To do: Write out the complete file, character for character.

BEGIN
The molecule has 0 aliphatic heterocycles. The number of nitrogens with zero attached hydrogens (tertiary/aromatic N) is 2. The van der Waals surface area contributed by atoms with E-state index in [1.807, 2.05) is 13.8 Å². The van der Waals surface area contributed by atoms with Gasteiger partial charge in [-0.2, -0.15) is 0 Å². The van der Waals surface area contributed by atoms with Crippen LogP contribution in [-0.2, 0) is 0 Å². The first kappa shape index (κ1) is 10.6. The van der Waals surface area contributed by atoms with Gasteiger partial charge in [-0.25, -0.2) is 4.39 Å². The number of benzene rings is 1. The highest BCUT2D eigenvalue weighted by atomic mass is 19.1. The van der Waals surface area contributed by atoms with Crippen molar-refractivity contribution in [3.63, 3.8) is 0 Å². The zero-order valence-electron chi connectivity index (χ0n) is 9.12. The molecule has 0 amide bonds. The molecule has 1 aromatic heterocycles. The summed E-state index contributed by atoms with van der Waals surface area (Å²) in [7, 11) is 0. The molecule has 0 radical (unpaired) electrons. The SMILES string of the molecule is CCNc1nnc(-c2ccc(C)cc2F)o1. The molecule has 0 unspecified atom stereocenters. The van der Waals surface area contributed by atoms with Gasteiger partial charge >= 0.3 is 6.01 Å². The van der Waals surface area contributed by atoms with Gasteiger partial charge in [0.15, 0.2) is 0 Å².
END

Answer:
The molecule has 0 aliphatic heterocycles. The number of nitrogens with zero attached hydrogens (tertiary/aromatic N) is 2. The van der Waals surface area contributed by atoms with E-state index in [1.807, 2.05) is 13.8 Å². The van der Waals surface area contributed by atoms with Gasteiger partial charge in [-0.2, -0.15) is 0 Å². The van der Waals surface area contributed by atoms with Crippen LogP contribution in [-0.2, 0) is 0 Å². The first kappa shape index (κ1) is 10.6. The van der Waals surface area contributed by atoms with Gasteiger partial charge in [-0.25, -0.2) is 4.39 Å². The number of benzene rings is 1. The highest BCUT2D eigenvalue weighted by atomic mass is 19.1. The van der Waals surface area contributed by atoms with Crippen molar-refractivity contribution in [3.63, 3.8) is 0 Å². The zero-order valence-electron chi connectivity index (χ0n) is 9.12. The molecule has 0 amide bonds. The molecule has 1 aromatic heterocycles. The summed E-state index contributed by atoms with van der Waals surface area (Å²) in [7, 11) is 0. The molecule has 0 radical (unpaired) electrons. The SMILES string of the molecule is CCNc1nnc(-c2ccc(C)cc2F)o1. The molecule has 0 unspecified atom stereocenters. The van der Waals surface area contributed by atoms with Gasteiger partial charge >= 0.3 is 6.01 Å². The van der Waals surface area contributed by atoms with Gasteiger partial charge in [0.15, 0.2) is 0 Å².